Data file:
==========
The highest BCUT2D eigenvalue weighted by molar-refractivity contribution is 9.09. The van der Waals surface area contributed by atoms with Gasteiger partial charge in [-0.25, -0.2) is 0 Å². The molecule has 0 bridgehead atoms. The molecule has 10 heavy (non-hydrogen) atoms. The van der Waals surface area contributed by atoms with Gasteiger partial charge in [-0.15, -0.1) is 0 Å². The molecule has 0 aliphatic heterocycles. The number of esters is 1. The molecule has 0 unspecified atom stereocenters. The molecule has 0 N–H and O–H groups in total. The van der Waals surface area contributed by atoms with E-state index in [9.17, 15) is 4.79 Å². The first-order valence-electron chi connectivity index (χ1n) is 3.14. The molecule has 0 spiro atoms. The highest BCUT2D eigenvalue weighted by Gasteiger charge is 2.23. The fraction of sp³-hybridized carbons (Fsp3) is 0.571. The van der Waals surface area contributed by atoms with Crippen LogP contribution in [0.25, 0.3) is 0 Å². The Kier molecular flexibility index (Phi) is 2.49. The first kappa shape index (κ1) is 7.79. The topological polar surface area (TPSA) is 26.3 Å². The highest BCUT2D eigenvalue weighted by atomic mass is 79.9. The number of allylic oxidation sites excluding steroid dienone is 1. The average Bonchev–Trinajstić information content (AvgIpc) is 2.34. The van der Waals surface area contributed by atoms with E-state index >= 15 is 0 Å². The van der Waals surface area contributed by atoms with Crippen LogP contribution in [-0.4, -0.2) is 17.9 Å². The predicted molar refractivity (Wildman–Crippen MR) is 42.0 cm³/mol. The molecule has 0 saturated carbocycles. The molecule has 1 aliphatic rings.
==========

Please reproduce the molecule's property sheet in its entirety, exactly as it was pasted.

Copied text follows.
The highest BCUT2D eigenvalue weighted by molar-refractivity contribution is 9.09. The van der Waals surface area contributed by atoms with Gasteiger partial charge in [-0.25, -0.2) is 0 Å². The molecule has 0 bridgehead atoms. The molecule has 10 heavy (non-hydrogen) atoms. The van der Waals surface area contributed by atoms with Gasteiger partial charge in [-0.15, -0.1) is 0 Å². The molecule has 0 aliphatic heterocycles. The number of esters is 1. The molecule has 0 unspecified atom stereocenters. The molecule has 0 N–H and O–H groups in total. The van der Waals surface area contributed by atoms with E-state index in [9.17, 15) is 4.79 Å². The first-order valence-electron chi connectivity index (χ1n) is 3.14. The molecule has 0 spiro atoms. The highest BCUT2D eigenvalue weighted by Gasteiger charge is 2.23. The fraction of sp³-hybridized carbons (Fsp3) is 0.571. The van der Waals surface area contributed by atoms with Crippen LogP contribution in [0.25, 0.3) is 0 Å². The Kier molecular flexibility index (Phi) is 2.49. The first kappa shape index (κ1) is 7.79. The topological polar surface area (TPSA) is 26.3 Å². The highest BCUT2D eigenvalue weighted by atomic mass is 79.9. The number of allylic oxidation sites excluding steroid dienone is 1. The average Bonchev–Trinajstić information content (AvgIpc) is 2.34. The van der Waals surface area contributed by atoms with E-state index >= 15 is 0 Å². The van der Waals surface area contributed by atoms with Crippen LogP contribution in [-0.4, -0.2) is 17.9 Å². The predicted molar refractivity (Wildman–Crippen MR) is 42.0 cm³/mol. The molecule has 0 saturated carbocycles. The molecule has 1 aliphatic rings.